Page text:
We Asked Non-Weed Smokers Why They Voted For The Legalise Cannabis Party
"One of their key policies is expunging all past cannabis-related convictions."
In a move that most political experts didn’t see coming, the Legalise Cannabis Australia Party has seen a huge increase in votes in the 2022 federal election, and even looked promising to win a Senate seat over the likes of Pauline Hanson’s One Nation Party (PHON) at one stage. But what exactly does this mean?
As of Monday — with 34 percent of votes counted in Queensland — the AEC reported a staggering 75,599 votes for the Legalise Cannabis Australia party. To put that into context for you, PHON recorded 87,613 in the same state at the same time. So regardless of whether or not the party secures the Senate seat — and it’s not looking likely — we simply cannot deny the fact that so many Australians, particularly in the formerly conservative state of Queensland, voted for the party.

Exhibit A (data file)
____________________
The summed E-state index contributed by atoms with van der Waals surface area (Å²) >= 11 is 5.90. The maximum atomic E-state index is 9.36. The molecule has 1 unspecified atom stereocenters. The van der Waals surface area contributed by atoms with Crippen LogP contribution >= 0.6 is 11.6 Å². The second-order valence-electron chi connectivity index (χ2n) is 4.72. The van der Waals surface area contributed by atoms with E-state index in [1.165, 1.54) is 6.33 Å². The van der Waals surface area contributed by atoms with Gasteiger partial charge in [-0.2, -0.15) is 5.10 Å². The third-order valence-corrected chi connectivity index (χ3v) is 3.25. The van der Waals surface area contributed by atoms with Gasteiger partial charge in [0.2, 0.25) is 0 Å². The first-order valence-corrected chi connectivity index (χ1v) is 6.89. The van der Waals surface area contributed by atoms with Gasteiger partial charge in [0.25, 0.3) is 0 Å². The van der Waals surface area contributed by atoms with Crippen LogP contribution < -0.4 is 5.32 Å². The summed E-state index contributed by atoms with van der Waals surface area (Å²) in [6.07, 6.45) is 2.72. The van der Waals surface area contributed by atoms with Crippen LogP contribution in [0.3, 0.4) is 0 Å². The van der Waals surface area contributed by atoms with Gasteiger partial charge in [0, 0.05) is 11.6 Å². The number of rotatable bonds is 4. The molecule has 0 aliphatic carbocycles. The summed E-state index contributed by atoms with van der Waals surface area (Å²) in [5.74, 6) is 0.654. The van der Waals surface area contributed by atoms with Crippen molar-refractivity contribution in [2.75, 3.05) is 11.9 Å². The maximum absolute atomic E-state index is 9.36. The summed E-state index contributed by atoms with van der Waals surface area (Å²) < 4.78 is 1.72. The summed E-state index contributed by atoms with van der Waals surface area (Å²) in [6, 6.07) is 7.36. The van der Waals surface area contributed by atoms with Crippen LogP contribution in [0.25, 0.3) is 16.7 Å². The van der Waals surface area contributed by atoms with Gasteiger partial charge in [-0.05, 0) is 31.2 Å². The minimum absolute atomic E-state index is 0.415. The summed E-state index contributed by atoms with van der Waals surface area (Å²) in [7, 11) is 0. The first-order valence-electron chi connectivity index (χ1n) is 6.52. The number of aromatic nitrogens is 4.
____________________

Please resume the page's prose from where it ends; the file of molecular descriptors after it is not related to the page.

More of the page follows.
The topic was discussed on ABC’s The Drum on Wednesday night, where host Ellen Fanning asserted that the vote was probably because of the party’s positioning on the left side of the ballot paper.
“Look I don’t know, that could be the case but Ellen you’re from Queensland, I think you’ve got some explaining to do. I thought Queensland was a conservative place,” News Corp’s Samantha Maiden replied. “They’ve elected a whole bunch of Greens in the House of Representatives, they voted for a pot-smoking party, what the hell is going on up there. Somebody needs to explain it, has Byron Bay escaped the perimeter?”
The topic was discussed at length on the programme, with a variety of answers for the high (mind the pun) voter turnout proposed.
“Do you think people are taking the Mickey?” asked Fanning. “It’s not like people are saying the Ice party or the Heroin party.”
It is, however, important to note that there is evidence to support the idea that decriminalising hard drugs such as ice and heroin can actually have widespread positive impacts on society, which Fanning neglected to mention in her throwaway comment.
Economist and former Labor Party politician Craig Emerson went so far as to assert it was simply an “up yours” vote, or a protest vote against the major parties.
“I think this is the up yours vote, there’s always an up yours vote,” said Craig.
Why Cannabis Should Be Legalised
The obvious reason that all of the pundits on The Drum forgot to mention is that people genuinely want cannabis to be legalised — both medicinally and recreationally — in Australia.